Keywords: Coase theorem; dual-class shares; Loyalty shares; one-share-one- vote; tenure voting; time-phased voting
    JEL: D23 G32 G34 K22
    Date: 2018–04
  4. By: Tirelli, Mario
    Abstract: In this article we propose a security-design problem in which risk neutral entrepreneurs make unobservable investment decisions while employing the investment funds of risk-neutral outside investor/creditor(s). Contracts are restricted to satisfy limited liability and monotonicity of the payment schedule. The model we present extends the classical one proposed by Innes (1990, Journal of Economic Theory 52, 47-67) along three main directions: agents' decisions may be restricted by their initial capital and outside financial opportunities; their investment decisions may also consist in hiding funds in an asset placed outside their firms; initial firms' capital, which identifies entrepreneur types, may only be imperfectly observed by creditors (i.e. types are private information). We motivate our interest in this security-design problem referring to the 'opacity' that often characterizes the financial situation and decisions of small firms, a particularly large fraction of the non-financial sector in most developed countries.
    Keywords: Security design; asymmetric information; moral hazard; investment decisions; firm financial structure; debt contracts, collateral.
    JEL: D82 D86 G11 G32
    Date: 2018–02
  5. By: Dan French; Thibaut Morillon; Andy Kern; Adam Yore
    Abstract: n this paper, we look at the changes in corporate governance and dividend policy of non-traded REITs’ whose managers elect to list on a stock exchange. Following their listing, we find that transitioning REITs have on average larger, more independent boards and are more likely to have an independent compensation committee and nominating committee. In addition, they have higher CEO compensation, higher board remuneration, and have more institutional owners investing in their shares post-listing. We document that several transitioning REITs complete reverse stock splits right before going public affecting initial shareholders’ wealth negatively. Finally, we find that despite having an FFO payout comparable to that of traded REITs, non-traded REITs have a lower return of capital, a higher dividend payout ratio and pay more of their dividends out of capital than do traded REITs.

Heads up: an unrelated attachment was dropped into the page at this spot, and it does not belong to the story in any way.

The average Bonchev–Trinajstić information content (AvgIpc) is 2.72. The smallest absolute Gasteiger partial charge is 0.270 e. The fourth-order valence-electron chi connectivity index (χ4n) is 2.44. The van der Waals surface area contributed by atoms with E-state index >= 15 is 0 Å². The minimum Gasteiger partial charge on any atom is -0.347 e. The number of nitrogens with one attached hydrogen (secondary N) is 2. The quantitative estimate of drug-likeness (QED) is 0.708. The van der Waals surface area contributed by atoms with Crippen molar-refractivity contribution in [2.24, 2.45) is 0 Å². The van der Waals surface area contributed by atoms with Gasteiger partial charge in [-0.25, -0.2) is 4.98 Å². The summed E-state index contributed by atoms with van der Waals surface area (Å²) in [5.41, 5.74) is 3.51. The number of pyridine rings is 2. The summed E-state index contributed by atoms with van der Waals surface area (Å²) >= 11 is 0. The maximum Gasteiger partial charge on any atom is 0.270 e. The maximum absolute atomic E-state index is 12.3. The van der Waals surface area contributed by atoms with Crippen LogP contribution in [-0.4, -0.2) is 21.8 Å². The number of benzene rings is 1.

Keywords: Corporate Governance; dividend policy; listing; non-traded REITS; traded REITS
    JEL: R3
    Date: 2017–07–01
  6. By: Carlos J. Serrano; Rosemarie Ziedonis
    Abstract: Entrepreneurial firms are important sources of patented inventions. Yet little is known about what happens to patents “released” to the market when startups fail. This study provides a first look at the frequency and speed with which patents originating from failed startups are redeployed to new owners, and whether the value of patents is tied to the original venture and team. The evidence is based on 1,766 U.S. patents issued to 285 venture capital-backed startups that disband between 1988 and 2008 in three innovation-intensive sectors: medical devices, semiconductors, and software. At odds with the view that the resale market for patented inventions is illiquid, we find that most patents from these startups are sold, are sold quickly, and remain “alive” through renewal fee payment long after the startups are shuttered. The patents tend to be purchased by other operating companies in the same sector and retain value beyond the original venture and team. We do find, however, that the patents and people sometimes move jointly to a new organization following the dissolution of the original venture, and explore the conditions under which such co-movement is more likely. The study provides new evidence on a phenomenon—of active markets for buying and selling patents—underexplored in the literature and consequential for both entrepreneurial and established firms.
    JEL: G24 G33 L14 L26 O16 O3
    Date: 2018–04
  7. By: Alexey Zhukovskiy; Heidi Falkenbach; Ranoua Bouchouicha